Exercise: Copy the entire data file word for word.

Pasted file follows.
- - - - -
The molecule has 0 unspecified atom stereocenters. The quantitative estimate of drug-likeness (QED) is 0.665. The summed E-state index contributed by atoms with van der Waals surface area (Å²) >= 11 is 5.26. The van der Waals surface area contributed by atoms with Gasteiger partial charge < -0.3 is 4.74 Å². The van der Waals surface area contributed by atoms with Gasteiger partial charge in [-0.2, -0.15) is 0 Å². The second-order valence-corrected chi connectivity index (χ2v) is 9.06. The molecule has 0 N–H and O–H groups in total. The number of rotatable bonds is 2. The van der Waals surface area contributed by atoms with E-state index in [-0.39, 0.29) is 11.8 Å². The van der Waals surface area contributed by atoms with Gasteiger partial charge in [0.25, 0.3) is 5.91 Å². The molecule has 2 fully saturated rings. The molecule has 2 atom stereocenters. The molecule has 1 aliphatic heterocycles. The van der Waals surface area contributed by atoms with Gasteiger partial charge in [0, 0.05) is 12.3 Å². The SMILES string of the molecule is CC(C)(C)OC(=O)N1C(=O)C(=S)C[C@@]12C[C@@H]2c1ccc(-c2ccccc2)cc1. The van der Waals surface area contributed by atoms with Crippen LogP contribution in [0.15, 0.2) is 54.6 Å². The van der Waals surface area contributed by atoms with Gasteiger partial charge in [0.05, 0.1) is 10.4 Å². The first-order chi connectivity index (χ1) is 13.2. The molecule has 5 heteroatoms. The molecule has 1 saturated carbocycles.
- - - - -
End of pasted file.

The molecule has 0 unspecified atom stereocenters. The quantitative estimate of drug-likeness (QED) is 0.665. The summed E-state index contributed by atoms with van der Waals surface area (Å²) >= 11 is 5.26. The van der Waals surface area contributed by atoms with Gasteiger partial charge < -0.3 is 4.74 Å². The van der Waals surface area contributed by atoms with Gasteiger partial charge in [-0.2, -0.15) is 0 Å². The second-order valence-corrected chi connectivity index (χ2v) is 9.06. The molecule has 0 N–H and O–H groups in total. The number of rotatable bonds is 2. The van der Waals surface area contributed by atoms with E-state index in [-0.39, 0.29) is 11.8 Å². The van der Waals surface area contributed by atoms with Gasteiger partial charge in [0.25, 0.3) is 5.91 Å². The molecule has 2 fully saturated rings. The molecule has 2 atom stereocenters. The molecule has 1 aliphatic heterocycles. The van der Waals surface area contributed by atoms with Gasteiger partial charge in [0, 0.05) is 12.3 Å². The SMILES string of the molecule is CC(C)(C)OC(=O)N1C(=O)C(=S)C[C@@]12C[C@@H]2c1ccc(-c2ccccc2)cc1. The van der Waals surface area contributed by atoms with Crippen LogP contribution in [0.15, 0.2) is 54.6 Å². The van der Waals surface area contributed by atoms with Gasteiger partial charge in [0.05, 0.1) is 10.4 Å². The first-order chi connectivity index (χ1) is 13.2. The molecule has 5 heteroatoms. The molecule has 1 saturated carbocycles.